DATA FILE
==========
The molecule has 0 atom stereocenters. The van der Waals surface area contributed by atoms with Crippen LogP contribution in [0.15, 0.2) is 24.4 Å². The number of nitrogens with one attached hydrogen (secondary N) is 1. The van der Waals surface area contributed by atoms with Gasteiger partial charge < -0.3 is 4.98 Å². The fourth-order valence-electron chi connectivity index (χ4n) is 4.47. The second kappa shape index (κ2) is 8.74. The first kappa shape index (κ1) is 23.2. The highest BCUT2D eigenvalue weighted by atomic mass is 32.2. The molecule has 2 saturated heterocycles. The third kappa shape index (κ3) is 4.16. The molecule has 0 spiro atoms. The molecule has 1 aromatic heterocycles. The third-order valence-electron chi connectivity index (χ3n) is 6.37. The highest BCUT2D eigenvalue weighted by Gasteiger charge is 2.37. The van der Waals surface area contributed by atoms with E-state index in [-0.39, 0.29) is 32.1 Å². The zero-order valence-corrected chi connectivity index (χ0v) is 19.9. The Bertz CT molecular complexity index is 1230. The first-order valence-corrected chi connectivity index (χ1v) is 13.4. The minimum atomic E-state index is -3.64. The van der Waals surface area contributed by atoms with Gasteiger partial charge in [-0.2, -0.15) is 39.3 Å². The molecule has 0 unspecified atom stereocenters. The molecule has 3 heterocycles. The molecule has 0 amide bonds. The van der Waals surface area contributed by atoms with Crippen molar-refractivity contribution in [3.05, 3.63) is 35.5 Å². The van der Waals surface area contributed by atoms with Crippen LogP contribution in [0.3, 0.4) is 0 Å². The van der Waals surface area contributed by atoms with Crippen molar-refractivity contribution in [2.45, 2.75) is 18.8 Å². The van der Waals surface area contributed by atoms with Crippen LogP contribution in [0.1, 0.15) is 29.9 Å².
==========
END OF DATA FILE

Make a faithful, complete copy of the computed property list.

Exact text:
The molecule has 0 atom stereocenters. The van der Waals surface area contributed by atoms with Crippen LogP contribution in [0.15, 0.2) is 24.4 Å². The number of nitrogens with one attached hydrogen (secondary N) is 1. The van der Waals surface area contributed by atoms with Gasteiger partial charge < -0.3 is 4.98 Å². The fourth-order valence-electron chi connectivity index (χ4n) is 4.47. The second kappa shape index (κ2) is 8.74. The first kappa shape index (κ1) is 23.2. The highest BCUT2D eigenvalue weighted by atomic mass is 32.2. The molecule has 2 saturated heterocycles. The third kappa shape index (κ3) is 4.16. The molecule has 0 spiro atoms. The molecule has 1 aromatic heterocycles. The third-order valence-electron chi connectivity index (χ3n) is 6.37. The highest BCUT2D eigenvalue weighted by Gasteiger charge is 2.37. The van der Waals surface area contributed by atoms with E-state index in [-0.39, 0.29) is 32.1 Å². The zero-order valence-corrected chi connectivity index (χ0v) is 19.9. The Bertz CT molecular complexity index is 1230. The first-order valence-corrected chi connectivity index (χ1v) is 13.4. The minimum atomic E-state index is -3.64. The van der Waals surface area contributed by atoms with Gasteiger partial charge in [-0.2, -0.15) is 39.3 Å². The molecule has 0 unspecified atom stereocenters. The molecule has 3 heterocycles. The molecule has 0 amide bonds. The van der Waals surface area contributed by atoms with Crippen molar-refractivity contribution in [3.05, 3.63) is 35.5 Å². The van der Waals surface area contributed by atoms with Crippen LogP contribution in [0.3, 0.4) is 0 Å². The van der Waals surface area contributed by atoms with Crippen molar-refractivity contribution in [2.45, 2.75) is 18.8 Å². The van der Waals surface area contributed by atoms with Crippen LogP contribution in [0.1, 0.15) is 29.9 Å².